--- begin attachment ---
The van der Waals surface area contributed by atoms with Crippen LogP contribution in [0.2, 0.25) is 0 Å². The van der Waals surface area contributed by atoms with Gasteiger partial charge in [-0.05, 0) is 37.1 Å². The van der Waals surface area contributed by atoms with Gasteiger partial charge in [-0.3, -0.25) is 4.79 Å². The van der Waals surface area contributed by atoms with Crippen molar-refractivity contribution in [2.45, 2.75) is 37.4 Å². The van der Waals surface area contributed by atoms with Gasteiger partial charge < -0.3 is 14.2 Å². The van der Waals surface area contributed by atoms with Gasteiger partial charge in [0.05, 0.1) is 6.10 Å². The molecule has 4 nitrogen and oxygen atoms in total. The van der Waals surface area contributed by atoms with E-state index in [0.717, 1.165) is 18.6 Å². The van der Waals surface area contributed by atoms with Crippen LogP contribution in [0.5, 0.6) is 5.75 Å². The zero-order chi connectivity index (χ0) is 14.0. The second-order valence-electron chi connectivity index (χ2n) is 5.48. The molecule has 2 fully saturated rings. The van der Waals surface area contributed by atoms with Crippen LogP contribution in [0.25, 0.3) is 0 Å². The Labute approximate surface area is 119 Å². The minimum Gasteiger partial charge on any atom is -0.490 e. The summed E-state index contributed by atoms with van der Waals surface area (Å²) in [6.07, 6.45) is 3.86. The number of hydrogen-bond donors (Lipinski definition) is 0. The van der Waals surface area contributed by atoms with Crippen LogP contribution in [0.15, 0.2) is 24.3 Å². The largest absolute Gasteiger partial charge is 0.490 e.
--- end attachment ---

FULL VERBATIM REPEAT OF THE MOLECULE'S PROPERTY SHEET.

The van der Waals surface area contributed by atoms with Crippen LogP contribution in [0.2, 0.25) is 0 Å². The van der Waals surface area contributed by atoms with Gasteiger partial charge in [-0.05, 0) is 37.1 Å². The van der Waals surface area contributed by atoms with Gasteiger partial charge in [-0.3, -0.25) is 4.79 Å². The van der Waals surface area contributed by atoms with Crippen molar-refractivity contribution in [2.45, 2.75) is 37.4 Å². The van der Waals surface area contributed by atoms with Gasteiger partial charge < -0.3 is 14.2 Å². The van der Waals surface area contributed by atoms with Gasteiger partial charge in [0.05, 0.1) is 6.10 Å². The molecule has 4 nitrogen and oxygen atoms in total. The van der Waals surface area contributed by atoms with E-state index in [0.717, 1.165) is 18.6 Å². The van der Waals surface area contributed by atoms with Crippen LogP contribution in [0.5, 0.6) is 5.75 Å². The zero-order chi connectivity index (χ0) is 14.0. The second-order valence-electron chi connectivity index (χ2n) is 5.48. The molecule has 2 fully saturated rings. The van der Waals surface area contributed by atoms with Crippen LogP contribution in [0.25, 0.3) is 0 Å². The Labute approximate surface area is 119 Å². The minimum Gasteiger partial charge on any atom is -0.490 e. The summed E-state index contributed by atoms with van der Waals surface area (Å²) in [6.07, 6.45) is 3.86. The number of hydrogen-bond donors (Lipinski definition) is 0. The van der Waals surface area contributed by atoms with Crippen LogP contribution in [0.15, 0.2) is 24.3 Å². The largest absolute Gasteiger partial charge is 0.490 e.